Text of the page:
What mutations does the variant have?
The Botswana variant has more than 50 mutations and more than 30 of them are on the spike protein.
It carries mutations P681H and N679K which are ‘rarely seen together’ and could make it yet more jab resistant.
These two mutations, along with H655Y, may also make it easier for the virus to sneak into the body’s cells.
And the mutation N501Y may make the strain more transmissible and was previously seen on the Kent ‘Alpha’ variant and Beta among others.
Two other mutations (R203K and G204R) could make the virus more infectious, while a mutation that is missing from this variant (NSP6) could increase its transmissibility.
It also carries mutations K417N and E484A that are similar to those on the South African ‘Beta’ variant that made it better able to dodge vaccines.
But it also has the N440K, found on Delta, and S477N, on the New York variant — which was linked with a surge of cases in the state in March — that has been linked to antibody escape.
Other mutations it has include G446S, T478K, Q493K, G496S, Q498R and Y505H, although their significance is not yet clear.
Is it a variant of concern?
The World Health Organization has classified the virus as a ‘variant of concern’, the label given to the highest-risk strains.
This means WHO experts have concluded its mutations allow it to spread faster, cause more severe illness or hamper the protection from vaccines.
Where did B.1.1.529 first emerge?
The first case was uploaded to international variant database GISAID by Hong Kong on November 23. The person carrying the new variant was traveling to the country from South Africa.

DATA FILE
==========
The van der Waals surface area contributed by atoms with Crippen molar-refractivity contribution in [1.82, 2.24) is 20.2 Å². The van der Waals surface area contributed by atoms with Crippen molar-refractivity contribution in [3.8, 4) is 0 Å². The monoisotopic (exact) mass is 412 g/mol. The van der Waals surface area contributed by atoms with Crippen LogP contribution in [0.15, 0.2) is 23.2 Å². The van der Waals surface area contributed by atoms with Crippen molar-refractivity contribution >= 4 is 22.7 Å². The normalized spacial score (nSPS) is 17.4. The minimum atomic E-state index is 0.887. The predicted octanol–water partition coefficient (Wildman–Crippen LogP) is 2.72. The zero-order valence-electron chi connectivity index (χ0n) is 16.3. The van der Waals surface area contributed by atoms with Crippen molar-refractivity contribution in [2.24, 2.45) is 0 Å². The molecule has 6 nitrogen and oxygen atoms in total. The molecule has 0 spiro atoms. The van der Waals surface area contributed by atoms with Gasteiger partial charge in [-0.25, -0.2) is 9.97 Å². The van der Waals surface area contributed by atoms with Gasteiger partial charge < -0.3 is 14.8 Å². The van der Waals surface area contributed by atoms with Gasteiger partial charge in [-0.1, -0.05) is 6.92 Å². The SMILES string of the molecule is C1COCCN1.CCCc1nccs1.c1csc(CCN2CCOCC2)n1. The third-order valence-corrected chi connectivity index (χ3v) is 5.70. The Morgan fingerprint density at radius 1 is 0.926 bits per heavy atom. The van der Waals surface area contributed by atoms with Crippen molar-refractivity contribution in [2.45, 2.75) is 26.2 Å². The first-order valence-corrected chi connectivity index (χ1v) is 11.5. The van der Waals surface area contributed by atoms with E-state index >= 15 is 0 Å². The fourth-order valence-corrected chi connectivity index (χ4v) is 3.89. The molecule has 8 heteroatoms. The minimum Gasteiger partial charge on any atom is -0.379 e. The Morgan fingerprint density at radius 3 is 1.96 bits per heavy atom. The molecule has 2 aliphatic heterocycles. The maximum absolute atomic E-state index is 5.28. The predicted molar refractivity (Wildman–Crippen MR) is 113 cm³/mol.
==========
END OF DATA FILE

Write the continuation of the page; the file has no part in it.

The UK was the first country to identify that the virus could be a threat and alerted other nations.
Experts believe the strain may have originated in Botswana, but continental Africa does not sequence many positive samples, so it may never be known where the variant first emerged.
Professor Francois Balloux, a geneticist at University College London, told MailOnline the virus likely emerged in a lingering infection in an immunocompromised patient, possibly someone with undiagnosed AIDS.
In patients with weakened immune systems infections can linger for months because the body is unable to fight it off. This gives the virus time to acquire mutations that allow it to get around the body’s defenses.
Will I be protected if I have a booster?
Scientists have warned the new strain could make Covid vaccines 40 per cent less effective at preventing infection – however the impact on severe illness is still unknown.
But they said emergence of the mutant variant makes it even more important to get a booster jab the minute people become eligible for one.
The vaccines trigger neutralizing antibodies, which is the best protection available against the new variant. So the more of these antibodies a person has the better, experts said.
Britain’s Health Secretary, Sajid Javid, said: ‘The booster jab was already important before we knew about this variant – but now, it could not be more important.’
When will we know more about the variant?
Data on how transmissible the new variant is and its effect on hospitalizations and deaths is still weeks away.
The UK has offered help to South Africa, where most of the cases are concentrated, to gather this information and believe they will know more about transmissibility in two to three weeks.